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Redwings and Fieldfares
(Turdus iliacus and Turdus pilaris)

Where: Woodland, grassland and heaths with scattered berry and fruit-bearing trees and shrubs
When: Autumn to early spring
How many: Quite large numbers are usually present for at least part of the autumn and winter.
Redwing
A redwing searching for food
amongst the leaf litter

Newly arrived redwings and fieldfares, ever attractive autumn and winter visiting thrushes that typically breed to the east and north-east of Britain, are usually first seen in the New Forest during late September and early October, respectively, and significantly increase in numbers during later October and November.

Separation of the two is reasonably straightforward. Redwings are noticeably smaller than fieldfares – they are around the same size as song thrushes - have prominent pale stripes above the eyes and below the cheeks, and possess relatively short tails and rusty-red flanks and underwings. Fieldfares are similar in size to mistle thrushes, their plumage is pale grey on the rump, crown and nape, and they have particularly dark, quite long tails and white underwings.

When in flight, the fieldfares’ harsh, often quite loud, chattering calls are distinctive; whilst the redwings’ thin tseeip-tseeip-tseeip utterances are considerably less audible. Only very rarely does either bird fully sing whilst in Britain although redwing subsong, a prolonged, quiet, twittering chorus, is sometimes heard, particularly as flocks settle down communally to roost; in the days immediately prior to return migration and whilst flocks rest during migratory journeys.

Fieldfare
A fieldfare feeding on haws during
a period of quite heavy snowfall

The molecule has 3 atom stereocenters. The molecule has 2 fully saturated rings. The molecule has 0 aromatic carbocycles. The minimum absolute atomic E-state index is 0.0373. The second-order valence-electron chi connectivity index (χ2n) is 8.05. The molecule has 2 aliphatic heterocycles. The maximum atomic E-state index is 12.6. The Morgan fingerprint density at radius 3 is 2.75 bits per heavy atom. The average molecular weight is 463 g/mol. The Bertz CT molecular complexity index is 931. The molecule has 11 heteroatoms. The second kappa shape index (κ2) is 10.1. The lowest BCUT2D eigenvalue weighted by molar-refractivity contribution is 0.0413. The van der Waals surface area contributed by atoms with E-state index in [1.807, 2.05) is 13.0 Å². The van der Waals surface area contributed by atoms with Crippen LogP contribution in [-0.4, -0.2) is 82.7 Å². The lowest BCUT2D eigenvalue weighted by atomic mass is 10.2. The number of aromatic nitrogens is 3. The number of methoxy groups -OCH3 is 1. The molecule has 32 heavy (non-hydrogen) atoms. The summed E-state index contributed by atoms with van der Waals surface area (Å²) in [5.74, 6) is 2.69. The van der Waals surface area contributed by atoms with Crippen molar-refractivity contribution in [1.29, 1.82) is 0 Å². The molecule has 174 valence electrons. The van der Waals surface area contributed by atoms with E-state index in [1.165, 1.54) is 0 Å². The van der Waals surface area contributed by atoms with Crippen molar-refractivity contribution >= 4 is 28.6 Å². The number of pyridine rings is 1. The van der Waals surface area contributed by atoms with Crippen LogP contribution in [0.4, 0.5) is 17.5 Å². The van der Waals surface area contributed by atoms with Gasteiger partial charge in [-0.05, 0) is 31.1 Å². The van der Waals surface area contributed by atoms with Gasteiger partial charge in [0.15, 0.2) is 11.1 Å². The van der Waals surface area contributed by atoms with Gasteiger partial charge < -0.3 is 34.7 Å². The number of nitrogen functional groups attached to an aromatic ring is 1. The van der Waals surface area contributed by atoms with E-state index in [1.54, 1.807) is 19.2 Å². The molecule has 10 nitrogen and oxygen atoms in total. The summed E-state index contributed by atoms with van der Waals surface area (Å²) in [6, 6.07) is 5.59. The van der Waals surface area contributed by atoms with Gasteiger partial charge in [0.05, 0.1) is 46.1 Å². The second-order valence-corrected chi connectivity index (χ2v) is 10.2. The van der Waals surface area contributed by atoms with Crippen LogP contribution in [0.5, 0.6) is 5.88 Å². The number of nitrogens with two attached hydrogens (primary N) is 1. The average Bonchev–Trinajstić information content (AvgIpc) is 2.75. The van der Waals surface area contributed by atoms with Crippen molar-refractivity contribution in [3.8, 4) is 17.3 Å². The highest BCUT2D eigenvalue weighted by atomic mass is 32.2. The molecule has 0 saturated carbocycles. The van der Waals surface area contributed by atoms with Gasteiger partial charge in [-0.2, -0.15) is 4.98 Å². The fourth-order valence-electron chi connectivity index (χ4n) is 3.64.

In autumn and early winter, both species can sometimes be seen feeding in quite large mixed flocks, frequently on holly berries or haws. Fruit will also be taken at this time and so will mistletoe, rowan and elder berries. When the availability of local foodstuffs dwindles, however, many of the birds wander widely in search of similar fare elsewhere and may not be seen again until mid- or late winter.

Then, on short-cropped grasslands they can often be watched hopping or running a few paces, stopping with head cocked to look and listen for tell-tale indications of invertebrate presence and eventually jabbing the earth to take whatever morsel has been detected.

Flocks of redwings, but rarely fieldfares, also regularly enter woodland interiors to feed amongst the leaf litter and to roost communally within the sheltered confines of hollies and other evergreens. Such flocks are usually of modest size although huge numbers of birds are sometimes involved – in late November 2009, for example, it was estimated that 60,000 redwings were roosting in Broomy Inclosure, whilst in late November 2010, 15,000+ were recorded flying into Long Beech Inclosure.  

By early April, most of these birds will have begun their journey back to distant breeding grounds.

References:
Collins Bird Guide: Killian Mullarney, Lars Svensson, Dan Zetterstrom and Peter J.Grant
The Birds of the Western Palearctic: Stanley Cramp, et al.
Hampshire Bird Reports: Hampshire Ornithological Society

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** New Forest ponies **
New Forest ponies in the road
Ponies, cattle, pigs, sheep and donkeys are a popular part of the New Forest scene, but during the first six months of 2018, 36 animals were killed or injured on Forest roads, compared with 26 in the same period in 2017, a shocking rise of 38%.
** Always take care when driving **
Content produced by Andrew Walmsley
Content produced by Andrew Walmsley